Monterey Pop's soundtrack is available in a variety of options: the original 2.0 Stereo track is here for audio purists, along with a handful of brand-new remixed tracks presented in 2.0 Stereo, Dolby Digital 5.1 Surround and DTS. Remixed by legendary recording engineer Eddie Kramer (who worked with The Rolling Stones, David Bowie, Jimi Hendrix, The Beatles and many others), these new tracks really liven up the concert experience without altering the overall atmosphere of the documentary. Punchy, immersive and extremely clear, either of these new mixes are a great way to hear Monterey Pop again for the first time. Optional English captions are provided for the main feature only.
Menu Design, Presentation & Packaging
Seen above, the 1.33:1 menu designs for this release are nicely-designed and easy to navigate. This 79-minute film has been divided into 20 chapters, while no obvious layer change was detected during playback. The actual packaging is especially nice, as this one-disc release is housed in a standard black keepcase along with a booklet (including an essay by film critic Armond White), a postcard and a Criterion back catalogue.
Though it pales in comparison to its boxed set big brother, Monterey Pop still delivers some interesting extras that fans will enjoy. First up is an Audio Commentary with festival co-producer Lou Adler and director D.A. Pennebaker, recorded in 2002 for The Criterion Collection. This laid-back track is a bit sporadic but very interesting, as the pair are on hand to reminisce about the festival experience, point out a few familiar faces and discuss a few post-production topics---like the creation of the main titles, for instance. On a related note, also included is a Video Interview (7 parts, 29:16 total) with Adler and Pennebaker which also includes additional clips of festival footage to sweeten the pot (below left).
Next up is a Scrapbook of images presented in slideshow format, including a series of Elaine Mayes photos and a visual reproduction of the original festival program (below right). There's also a selection of Audio Interviews featuring John Phillips (10 parts, 15 mins.), Cass Elliot (5 parts, 12 mins.), David Crosby (5 parts, 9 mins.) and festival publicist Derek Taylor (16 parts, 29 mins.). They're presented a bit haphazardly, but easily indexed by subject and/or response. Winding down, we also get the film's Theatrical Trailer (2:43) and five Radio Spots (3:04), as well as a text feature detailing the audio remix by Eddie Kramer. Overall, it's a perfect mix of supplements for more casual fans of the film.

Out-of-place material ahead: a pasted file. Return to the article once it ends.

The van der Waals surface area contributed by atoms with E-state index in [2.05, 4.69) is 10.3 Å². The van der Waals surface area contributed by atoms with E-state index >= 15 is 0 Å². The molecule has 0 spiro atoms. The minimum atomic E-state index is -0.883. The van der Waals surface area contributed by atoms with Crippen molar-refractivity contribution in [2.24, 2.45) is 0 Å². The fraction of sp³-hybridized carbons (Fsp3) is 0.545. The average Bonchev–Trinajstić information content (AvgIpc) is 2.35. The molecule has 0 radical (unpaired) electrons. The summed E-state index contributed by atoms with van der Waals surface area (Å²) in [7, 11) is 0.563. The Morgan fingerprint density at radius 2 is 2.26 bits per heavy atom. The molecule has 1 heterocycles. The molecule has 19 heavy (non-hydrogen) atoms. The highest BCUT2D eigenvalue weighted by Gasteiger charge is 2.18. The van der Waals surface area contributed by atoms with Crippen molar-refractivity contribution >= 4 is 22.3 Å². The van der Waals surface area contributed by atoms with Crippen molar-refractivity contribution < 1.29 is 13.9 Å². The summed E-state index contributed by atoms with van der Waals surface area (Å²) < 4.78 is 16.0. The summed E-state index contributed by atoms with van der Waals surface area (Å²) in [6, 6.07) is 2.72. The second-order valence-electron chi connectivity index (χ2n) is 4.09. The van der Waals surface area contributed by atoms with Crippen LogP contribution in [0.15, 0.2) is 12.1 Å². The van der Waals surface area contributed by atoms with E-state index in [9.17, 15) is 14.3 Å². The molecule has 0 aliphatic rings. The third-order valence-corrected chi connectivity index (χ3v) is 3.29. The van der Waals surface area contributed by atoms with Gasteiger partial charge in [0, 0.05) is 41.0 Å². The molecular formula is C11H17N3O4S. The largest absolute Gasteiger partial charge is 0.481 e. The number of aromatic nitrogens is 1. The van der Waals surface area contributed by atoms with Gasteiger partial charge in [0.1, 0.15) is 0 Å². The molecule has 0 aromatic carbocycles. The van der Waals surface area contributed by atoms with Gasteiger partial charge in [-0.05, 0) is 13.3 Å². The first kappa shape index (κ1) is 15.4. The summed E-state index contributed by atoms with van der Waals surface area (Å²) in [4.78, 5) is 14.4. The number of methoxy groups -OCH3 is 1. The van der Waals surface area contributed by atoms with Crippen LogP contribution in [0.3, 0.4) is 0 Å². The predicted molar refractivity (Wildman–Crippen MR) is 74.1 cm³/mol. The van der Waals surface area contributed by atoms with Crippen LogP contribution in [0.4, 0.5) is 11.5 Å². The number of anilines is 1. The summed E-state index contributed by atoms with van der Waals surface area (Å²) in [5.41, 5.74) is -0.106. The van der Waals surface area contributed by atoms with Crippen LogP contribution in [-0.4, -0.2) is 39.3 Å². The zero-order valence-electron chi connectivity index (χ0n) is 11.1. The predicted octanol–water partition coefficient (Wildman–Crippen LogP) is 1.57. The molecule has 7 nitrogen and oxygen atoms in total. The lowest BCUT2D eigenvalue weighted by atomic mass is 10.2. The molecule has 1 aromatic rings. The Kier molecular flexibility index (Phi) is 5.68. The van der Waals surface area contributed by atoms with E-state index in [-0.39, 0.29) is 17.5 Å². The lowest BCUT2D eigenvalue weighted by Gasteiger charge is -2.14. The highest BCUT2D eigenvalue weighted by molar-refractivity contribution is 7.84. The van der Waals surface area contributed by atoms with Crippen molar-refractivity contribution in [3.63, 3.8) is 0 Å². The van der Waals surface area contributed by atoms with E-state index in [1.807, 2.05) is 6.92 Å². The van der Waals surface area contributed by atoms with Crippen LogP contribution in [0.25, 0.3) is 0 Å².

Those who already own The Complete Monterey Pop Festival need not apply here, but those who don't have $80 to spare should consider this stripped-down (but still pretty darn "complete") version a welcome alternative. Boasting a terrific technical presentation and a handful of engaging bonus features, Monterey Pop is a strong, well-rounded disc bested only by its older brother. No matter your age or budget, those who love the music of the era should make it a point to own D.A. Pennebaker's landmark documentary on DVD. You honestly can't go wrong either way. Firmly Recommended.
DVD Talk Review Link: The Complete Monterey Pop Festival (by DVD Savant)
Randy Miller III is an affable office monkey based in Harrisburg, PA. He also does freelance graphic design projects and works in a local gallery. When he's not doing that, he enjoys slacking off, general debauchery, and writing things in third person.